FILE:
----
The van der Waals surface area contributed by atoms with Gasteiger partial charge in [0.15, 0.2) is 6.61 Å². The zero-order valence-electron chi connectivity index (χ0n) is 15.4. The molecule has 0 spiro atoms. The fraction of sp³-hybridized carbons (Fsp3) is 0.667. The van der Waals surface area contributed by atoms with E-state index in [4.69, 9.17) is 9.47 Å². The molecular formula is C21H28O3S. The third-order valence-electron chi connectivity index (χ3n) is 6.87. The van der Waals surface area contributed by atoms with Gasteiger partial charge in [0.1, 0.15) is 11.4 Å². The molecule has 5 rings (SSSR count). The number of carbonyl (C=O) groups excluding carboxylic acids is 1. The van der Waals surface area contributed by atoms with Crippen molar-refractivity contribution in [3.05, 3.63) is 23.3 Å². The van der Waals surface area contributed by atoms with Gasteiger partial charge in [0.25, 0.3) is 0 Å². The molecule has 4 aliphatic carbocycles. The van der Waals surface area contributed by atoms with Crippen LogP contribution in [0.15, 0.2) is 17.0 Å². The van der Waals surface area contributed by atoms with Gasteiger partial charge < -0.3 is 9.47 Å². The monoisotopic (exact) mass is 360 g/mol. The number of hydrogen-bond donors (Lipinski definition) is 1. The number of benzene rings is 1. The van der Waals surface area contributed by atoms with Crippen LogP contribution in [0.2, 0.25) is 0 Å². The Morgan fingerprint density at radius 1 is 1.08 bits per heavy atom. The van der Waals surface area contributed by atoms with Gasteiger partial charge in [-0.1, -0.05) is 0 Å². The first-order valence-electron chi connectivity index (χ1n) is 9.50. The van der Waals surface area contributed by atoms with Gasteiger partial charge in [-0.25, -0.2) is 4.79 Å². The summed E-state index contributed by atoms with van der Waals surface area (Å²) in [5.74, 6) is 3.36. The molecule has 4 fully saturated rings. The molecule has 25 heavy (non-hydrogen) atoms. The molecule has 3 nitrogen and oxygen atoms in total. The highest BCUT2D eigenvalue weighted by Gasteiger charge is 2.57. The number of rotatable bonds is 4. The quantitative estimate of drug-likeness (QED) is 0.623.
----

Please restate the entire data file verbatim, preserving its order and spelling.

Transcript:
The van der Waals surface area contributed by atoms with Gasteiger partial charge in [0.15, 0.2) is 6.61 Å². The zero-order valence-electron chi connectivity index (χ0n) is 15.4. The molecule has 0 spiro atoms. The fraction of sp³-hybridized carbons (Fsp3) is 0.667. The van der Waals surface area contributed by atoms with E-state index in [4.69, 9.17) is 9.47 Å². The molecular formula is C21H28O3S. The third-order valence-electron chi connectivity index (χ3n) is 6.87. The van der Waals surface area contributed by atoms with Gasteiger partial charge in [0.1, 0.15) is 11.4 Å². The molecule has 5 rings (SSSR count). The number of carbonyl (C=O) groups excluding carboxylic acids is 1. The van der Waals surface area contributed by atoms with Crippen molar-refractivity contribution in [3.05, 3.63) is 23.3 Å². The van der Waals surface area contributed by atoms with Gasteiger partial charge in [0.25, 0.3) is 0 Å². The molecule has 4 aliphatic carbocycles. The van der Waals surface area contributed by atoms with Crippen LogP contribution in [0.15, 0.2) is 17.0 Å². The van der Waals surface area contributed by atoms with Gasteiger partial charge < -0.3 is 9.47 Å². The monoisotopic (exact) mass is 360 g/mol. The number of hydrogen-bond donors (Lipinski definition) is 1. The number of benzene rings is 1. The van der Waals surface area contributed by atoms with Crippen LogP contribution in [0.2, 0.25) is 0 Å². The Morgan fingerprint density at radius 1 is 1.08 bits per heavy atom. The van der Waals surface area contributed by atoms with Gasteiger partial charge in [-0.1, -0.05) is 0 Å². The first-order valence-electron chi connectivity index (χ1n) is 9.50. The van der Waals surface area contributed by atoms with Gasteiger partial charge in [-0.25, -0.2) is 4.79 Å². The summed E-state index contributed by atoms with van der Waals surface area (Å²) in [5.74, 6) is 3.36. The molecule has 4 fully saturated rings. The molecule has 25 heavy (non-hydrogen) atoms. The molecule has 3 nitrogen and oxygen atoms in total. The highest BCUT2D eigenvalue weighted by Gasteiger charge is 2.57. The number of rotatable bonds is 4. The quantitative estimate of drug-likeness (QED) is 0.623.